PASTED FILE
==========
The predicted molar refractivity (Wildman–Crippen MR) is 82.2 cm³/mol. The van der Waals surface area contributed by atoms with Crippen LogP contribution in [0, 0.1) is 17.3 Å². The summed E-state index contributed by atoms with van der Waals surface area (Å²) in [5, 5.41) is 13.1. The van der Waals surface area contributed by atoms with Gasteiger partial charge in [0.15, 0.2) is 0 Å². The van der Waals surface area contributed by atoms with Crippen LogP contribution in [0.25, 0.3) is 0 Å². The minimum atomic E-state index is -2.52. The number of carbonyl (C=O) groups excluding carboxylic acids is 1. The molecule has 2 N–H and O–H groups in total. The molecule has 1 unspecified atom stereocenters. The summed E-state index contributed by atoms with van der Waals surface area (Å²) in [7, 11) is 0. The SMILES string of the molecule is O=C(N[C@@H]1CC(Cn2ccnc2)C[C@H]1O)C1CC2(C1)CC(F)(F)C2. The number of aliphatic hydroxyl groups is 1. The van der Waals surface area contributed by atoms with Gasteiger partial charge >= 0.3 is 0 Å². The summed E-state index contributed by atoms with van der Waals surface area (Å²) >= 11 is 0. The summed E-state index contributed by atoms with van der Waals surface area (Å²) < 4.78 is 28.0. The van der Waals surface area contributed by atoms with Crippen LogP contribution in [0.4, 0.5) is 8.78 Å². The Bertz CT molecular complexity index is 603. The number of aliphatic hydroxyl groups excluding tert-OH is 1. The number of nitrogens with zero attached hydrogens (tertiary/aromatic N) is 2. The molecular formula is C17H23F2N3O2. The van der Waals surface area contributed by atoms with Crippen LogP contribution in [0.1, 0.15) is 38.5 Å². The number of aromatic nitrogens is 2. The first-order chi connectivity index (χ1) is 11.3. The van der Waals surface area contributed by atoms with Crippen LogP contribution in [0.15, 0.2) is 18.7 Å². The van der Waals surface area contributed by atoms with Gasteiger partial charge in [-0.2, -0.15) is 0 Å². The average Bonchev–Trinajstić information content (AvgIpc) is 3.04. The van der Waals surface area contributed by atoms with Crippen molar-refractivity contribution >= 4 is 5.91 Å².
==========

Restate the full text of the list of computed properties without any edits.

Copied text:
The predicted molar refractivity (Wildman–Crippen MR) is 82.2 cm³/mol. The van der Waals surface area contributed by atoms with Crippen LogP contribution in [0, 0.1) is 17.3 Å². The summed E-state index contributed by atoms with van der Waals surface area (Å²) in [5, 5.41) is 13.1. The van der Waals surface area contributed by atoms with Gasteiger partial charge in [0.15, 0.2) is 0 Å². The van der Waals surface area contributed by atoms with Crippen LogP contribution in [0.25, 0.3) is 0 Å². The minimum atomic E-state index is -2.52. The number of carbonyl (C=O) groups excluding carboxylic acids is 1. The molecule has 2 N–H and O–H groups in total. The molecule has 1 unspecified atom stereocenters. The summed E-state index contributed by atoms with van der Waals surface area (Å²) in [7, 11) is 0. The SMILES string of the molecule is O=C(N[C@@H]1CC(Cn2ccnc2)C[C@H]1O)C1CC2(C1)CC(F)(F)C2. The number of aliphatic hydroxyl groups is 1. The van der Waals surface area contributed by atoms with Gasteiger partial charge >= 0.3 is 0 Å². The summed E-state index contributed by atoms with van der Waals surface area (Å²) >= 11 is 0. The summed E-state index contributed by atoms with van der Waals surface area (Å²) < 4.78 is 28.0. The van der Waals surface area contributed by atoms with Crippen LogP contribution in [0.4, 0.5) is 8.78 Å². The Bertz CT molecular complexity index is 603. The number of aliphatic hydroxyl groups excluding tert-OH is 1. The number of nitrogens with zero attached hydrogens (tertiary/aromatic N) is 2. The molecular formula is C17H23F2N3O2. The van der Waals surface area contributed by atoms with Crippen LogP contribution in [0.1, 0.15) is 38.5 Å². The number of aromatic nitrogens is 2. The first-order chi connectivity index (χ1) is 11.3. The van der Waals surface area contributed by atoms with Crippen LogP contribution in [0.15, 0.2) is 18.7 Å². The van der Waals surface area contributed by atoms with Gasteiger partial charge in [-0.2, -0.15) is 0 Å². The average Bonchev–Trinajstić information content (AvgIpc) is 3.04. The van der Waals surface area contributed by atoms with Crippen molar-refractivity contribution >= 4 is 5.91 Å².